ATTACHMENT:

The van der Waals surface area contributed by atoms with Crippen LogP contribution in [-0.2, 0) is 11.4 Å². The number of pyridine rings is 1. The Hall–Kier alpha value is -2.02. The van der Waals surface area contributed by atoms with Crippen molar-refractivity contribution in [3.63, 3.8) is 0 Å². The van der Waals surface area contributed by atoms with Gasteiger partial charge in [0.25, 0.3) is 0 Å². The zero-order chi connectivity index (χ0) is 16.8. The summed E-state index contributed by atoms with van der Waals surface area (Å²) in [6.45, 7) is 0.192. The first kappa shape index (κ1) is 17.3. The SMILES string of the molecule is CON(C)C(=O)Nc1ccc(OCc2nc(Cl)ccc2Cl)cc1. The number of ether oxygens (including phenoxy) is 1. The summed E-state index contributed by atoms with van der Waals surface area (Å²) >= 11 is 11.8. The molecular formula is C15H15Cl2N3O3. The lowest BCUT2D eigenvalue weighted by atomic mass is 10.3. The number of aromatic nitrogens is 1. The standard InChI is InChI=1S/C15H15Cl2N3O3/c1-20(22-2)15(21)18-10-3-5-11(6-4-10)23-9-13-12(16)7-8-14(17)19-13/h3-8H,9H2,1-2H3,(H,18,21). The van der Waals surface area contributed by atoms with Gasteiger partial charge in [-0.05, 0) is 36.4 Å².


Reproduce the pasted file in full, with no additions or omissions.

The van der Waals surface area contributed by atoms with Crippen LogP contribution in [-0.2, 0) is 11.4 Å². The number of pyridine rings is 1. The Hall–Kier alpha value is -2.02. The van der Waals surface area contributed by atoms with Crippen molar-refractivity contribution in [3.63, 3.8) is 0 Å². The van der Waals surface area contributed by atoms with Gasteiger partial charge in [0.25, 0.3) is 0 Å². The zero-order chi connectivity index (χ0) is 16.8. The summed E-state index contributed by atoms with van der Waals surface area (Å²) in [6.45, 7) is 0.192. The first kappa shape index (κ1) is 17.3. The SMILES string of the molecule is CON(C)C(=O)Nc1ccc(OCc2nc(Cl)ccc2Cl)cc1. The number of ether oxygens (including phenoxy) is 1. The summed E-state index contributed by atoms with van der Waals surface area (Å²) >= 11 is 11.8. The molecular formula is C15H15Cl2N3O3. The lowest BCUT2D eigenvalue weighted by atomic mass is 10.3. The number of aromatic nitrogens is 1. The standard InChI is InChI=1S/C15H15Cl2N3O3/c1-20(22-2)15(21)18-10-3-5-11(6-4-10)23-9-13-12(16)7-8-14(17)19-13/h3-8H,9H2,1-2H3,(H,18,21). The van der Waals surface area contributed by atoms with Gasteiger partial charge in [-0.05, 0) is 36.4 Å².